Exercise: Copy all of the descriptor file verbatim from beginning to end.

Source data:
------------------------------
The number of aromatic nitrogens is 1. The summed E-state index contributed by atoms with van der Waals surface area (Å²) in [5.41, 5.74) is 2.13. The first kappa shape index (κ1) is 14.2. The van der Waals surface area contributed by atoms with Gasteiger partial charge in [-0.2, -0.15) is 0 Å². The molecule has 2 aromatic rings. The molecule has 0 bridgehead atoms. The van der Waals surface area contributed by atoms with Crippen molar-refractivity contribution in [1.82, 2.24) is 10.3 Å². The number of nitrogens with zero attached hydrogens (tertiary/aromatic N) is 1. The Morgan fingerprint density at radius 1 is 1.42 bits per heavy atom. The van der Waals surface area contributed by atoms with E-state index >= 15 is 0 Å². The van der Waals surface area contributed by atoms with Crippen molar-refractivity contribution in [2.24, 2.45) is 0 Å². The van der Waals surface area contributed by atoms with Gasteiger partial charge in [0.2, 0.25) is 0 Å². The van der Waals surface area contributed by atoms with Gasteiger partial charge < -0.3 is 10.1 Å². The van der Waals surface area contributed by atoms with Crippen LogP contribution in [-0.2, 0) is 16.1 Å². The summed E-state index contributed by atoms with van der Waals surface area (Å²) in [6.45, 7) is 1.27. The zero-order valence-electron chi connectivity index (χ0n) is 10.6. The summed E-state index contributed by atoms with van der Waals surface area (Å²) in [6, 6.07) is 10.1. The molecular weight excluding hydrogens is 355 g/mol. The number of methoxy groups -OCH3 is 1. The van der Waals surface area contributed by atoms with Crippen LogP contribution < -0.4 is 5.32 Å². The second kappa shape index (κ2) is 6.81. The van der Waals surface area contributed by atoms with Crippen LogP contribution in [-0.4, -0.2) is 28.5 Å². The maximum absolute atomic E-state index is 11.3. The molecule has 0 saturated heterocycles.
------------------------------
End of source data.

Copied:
The number of aromatic nitrogens is 1. The summed E-state index contributed by atoms with van der Waals surface area (Å²) in [5.41, 5.74) is 2.13. The first kappa shape index (κ1) is 14.2. The van der Waals surface area contributed by atoms with Gasteiger partial charge in [-0.2, -0.15) is 0 Å². The molecule has 2 aromatic rings. The molecule has 0 bridgehead atoms. The van der Waals surface area contributed by atoms with Crippen molar-refractivity contribution in [1.82, 2.24) is 10.3 Å². The number of nitrogens with zero attached hydrogens (tertiary/aromatic N) is 1. The Morgan fingerprint density at radius 1 is 1.42 bits per heavy atom. The van der Waals surface area contributed by atoms with E-state index >= 15 is 0 Å². The van der Waals surface area contributed by atoms with Crippen molar-refractivity contribution in [2.24, 2.45) is 0 Å². The van der Waals surface area contributed by atoms with Gasteiger partial charge in [0.2, 0.25) is 0 Å². The van der Waals surface area contributed by atoms with Gasteiger partial charge < -0.3 is 10.1 Å². The van der Waals surface area contributed by atoms with Crippen LogP contribution in [-0.2, 0) is 16.1 Å². The summed E-state index contributed by atoms with van der Waals surface area (Å²) in [6.45, 7) is 1.27. The zero-order valence-electron chi connectivity index (χ0n) is 10.6. The summed E-state index contributed by atoms with van der Waals surface area (Å²) in [6, 6.07) is 10.1. The molecular weight excluding hydrogens is 355 g/mol. The number of methoxy groups -OCH3 is 1. The van der Waals surface area contributed by atoms with Crippen LogP contribution < -0.4 is 5.32 Å². The second kappa shape index (κ2) is 6.81. The van der Waals surface area contributed by atoms with Crippen LogP contribution in [-0.4, -0.2) is 28.5 Å². The maximum absolute atomic E-state index is 11.3. The molecule has 0 saturated heterocycles.